To feed these various programs, New York Life Capital uses its emerging manager program.
The firm does not have a strict definition of an emerging manager, but Haubenstricker noted that if a firm has made it to its third fund, he no longer thinks of them as emerging. Clearly it would include first-time funds, and most funds below $500 million, he said, but “there are people who are raising a second fund that is over $500 million that are still establishing themselves.” The firm has backed emerging managers raising funds of anywhere from $300 million to $1 billion. Regarding strategies, the firm is “very agnostic,” Haubenstricker said, having backed everything from an Indian buyout fund to a U.S. energy fund.
During the current fundraising drought it has seemed like the only emerging managers to get commitments are spin-out teams with big names attached to them. But New York Life Capital wants to meet teams that consist of more than just a known superstar and a supporting cast. Haubenstricker wants to explore teams “with depth”: It’s okay to have one dominant personality, he said, but you also need to have a strong, experienced investment team, both at the partner level and at the mid-level.
It is pretty tough, however, for emerging managers to get that first slug from New York Life Capital. “There’s a very high bar and an extensive amount of due diligence with emerging managers,” said Haubenstricker. The firm thoroughly assesses the investment professionals, the value proposition, and the strategy of new teams in a process that could take six months; the firm also conducts detailed reference checks.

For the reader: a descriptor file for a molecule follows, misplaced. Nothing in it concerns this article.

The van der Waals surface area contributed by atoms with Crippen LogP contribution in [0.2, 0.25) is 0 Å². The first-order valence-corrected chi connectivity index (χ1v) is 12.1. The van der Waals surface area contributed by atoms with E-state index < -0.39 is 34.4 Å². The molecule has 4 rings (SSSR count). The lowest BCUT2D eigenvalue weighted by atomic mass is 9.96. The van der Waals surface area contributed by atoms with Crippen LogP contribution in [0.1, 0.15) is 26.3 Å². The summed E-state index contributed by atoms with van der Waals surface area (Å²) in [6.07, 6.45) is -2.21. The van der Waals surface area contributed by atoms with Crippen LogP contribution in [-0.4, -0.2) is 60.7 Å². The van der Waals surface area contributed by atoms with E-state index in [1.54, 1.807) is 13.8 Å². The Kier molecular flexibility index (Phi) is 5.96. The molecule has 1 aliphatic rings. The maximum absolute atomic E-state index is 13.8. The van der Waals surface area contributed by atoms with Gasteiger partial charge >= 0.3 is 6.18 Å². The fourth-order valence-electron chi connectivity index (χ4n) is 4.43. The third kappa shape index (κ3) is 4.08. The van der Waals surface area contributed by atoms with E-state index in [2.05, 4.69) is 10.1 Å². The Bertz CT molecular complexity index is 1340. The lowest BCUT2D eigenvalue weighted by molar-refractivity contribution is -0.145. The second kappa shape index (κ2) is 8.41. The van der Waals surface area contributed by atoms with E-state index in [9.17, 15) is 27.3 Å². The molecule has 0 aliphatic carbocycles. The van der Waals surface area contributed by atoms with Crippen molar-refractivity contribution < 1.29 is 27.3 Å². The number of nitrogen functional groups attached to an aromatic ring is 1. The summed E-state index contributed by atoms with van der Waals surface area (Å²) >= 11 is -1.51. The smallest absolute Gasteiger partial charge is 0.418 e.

To decide who makes the cut, New York Life Capital spends a lot of time understanding a sponsor’s track record and how value was created. One of the most difficult judgments to make is whether or not a manager created value in a sustainable way or was simply lucky in its timing. “We try to assess that, but it’s more of an art than a science,” said Haubenstricker. “That’s clearly one area where a lot of people don’t make it through to the next level. Getting to the point where we can see they create value in a sustainable way is where the funnel narrows quite a bit.”
Among those to make the cut have been funds sponsored by Exponent Private Equity, LNK Partners, Saw Mill Capital and Water Street Capital Partners; all four have garnered pledges of roughly $20 million each. (See table for more first-time funds the firm has backed.)
Although the firm made no commitments to emerging managers this year, in 2008 it pledged to Exponent Private Equity’s second fund. The shop was formed by an established spin-out team that does growth-oriented mid-market buyouts in the U.K. Exponent Private Equity Partners II LP closed in 2008 with commitments of £805 million ($1 billion).
LNK Partners got a slug from New York Life Capital for its first fund, a $400 million vehicle raised in 2006 to invest only in the consumer and retail sectors. The group was attractive in part because of its expertise in both finance and operations, explained Haubenstricker.
Saw Mill Capital is led by a very experienced team that had done deals for years without a fund, and thus had a long track record to analyze, explained Haubenstricker. New York Life Capital was impressed by how efficiently its portfolio companies operated in such areas as manufacturing. Saw Mill Capital Partners LP closed in 2007 with $270 million.
The executives of Water Street Capital, formed in 2005, impressed Haubenstricker with their extensive knowledge of the health care sector. The shop’s first fund, which closed in 2005, garnered $370 million in commitments.